Detection of cross-linked amyloid-beta oligomers in Alzheimer's disease by mass spectrometry

Terrone Rosenberry, PhD Mayo Clinic Jacksonville


This study seeks to determine some of the mechanisms by which amyloid beta aggregates and ultimately how these aggregates work to assemble in amyloid plaques. Using a systematic approach, Dr. Rosenberry's team is working on developing ways of studying these aggregates that exist at extremely low concentrations in the brain.

Project Details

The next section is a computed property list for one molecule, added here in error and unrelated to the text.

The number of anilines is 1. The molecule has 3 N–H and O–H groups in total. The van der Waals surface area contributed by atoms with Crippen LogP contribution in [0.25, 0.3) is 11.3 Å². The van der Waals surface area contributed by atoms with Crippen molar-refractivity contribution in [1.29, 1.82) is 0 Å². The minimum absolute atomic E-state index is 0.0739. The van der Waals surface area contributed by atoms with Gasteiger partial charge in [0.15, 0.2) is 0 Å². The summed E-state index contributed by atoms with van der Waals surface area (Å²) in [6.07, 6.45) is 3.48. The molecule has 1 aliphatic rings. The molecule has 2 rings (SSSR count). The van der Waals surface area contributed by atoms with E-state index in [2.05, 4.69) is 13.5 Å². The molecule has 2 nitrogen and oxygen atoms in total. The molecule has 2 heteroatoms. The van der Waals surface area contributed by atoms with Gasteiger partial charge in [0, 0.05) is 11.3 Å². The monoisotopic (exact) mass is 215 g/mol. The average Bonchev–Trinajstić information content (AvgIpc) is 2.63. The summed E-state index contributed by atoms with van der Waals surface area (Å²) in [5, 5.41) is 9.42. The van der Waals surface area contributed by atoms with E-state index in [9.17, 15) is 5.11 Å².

A hallmark of Alzheimer's disease (AD) is the presence of deposits called amyloid plaques in the brain. These plaques are mostly composed of a peptide called amyloid-beta. Recent research indicates that soluble clusters of Abeta, called oligomers, are perhaps the primary cause of AD. We are trying to determine the chemical structure of these oligomers and, in particular, whether the structure contains a feature called a cross-link. This is a challenging goal, as the amount of these oligomers in the brain is too low for conventional chemical analyses. To our knowledge, no other researchers have tried to address this question in a technically rigorous manner. Our project could have significant therapeutic benefits. Diagnostic tests could be designed to specifically quantify cross-linked oligomers in cerebrospinal fluid and correlate their levels with cognitive deficits in elderly individuals. Other tests of the neurotoxicity of these oligomers could be conducted by chemical synthesis of their precise structures and evaluation their toxicity in cellular and intact animal assays. Such synthetic peptides could even be investigated as possible vaccines. However, before we can determine whether cross-linked oligomers are enriched in individuals with AD, we must first develop the analytical techniques required for sensitive oligomer detection. This developmental effort is best directed at synthetic Abeta oligomers that are prepared and chemically cross-linked in our laboratory. Our grant proposal has three aims. In Aim 1 we will prepare stable oligomers of Abeta by chemical cross-linking in vitro and isolate individual oligomers. In Aim 2 we will evaluate and then establish procedures to detect covalently cross-linked Abeta oligomers and identify sites of cross-linking by two mass spectrometry techniques. In Aim 3 we will apply our optimized techniques to determine the structure and amounts of Abeta oligomers that can be isolated from AD brain tissue.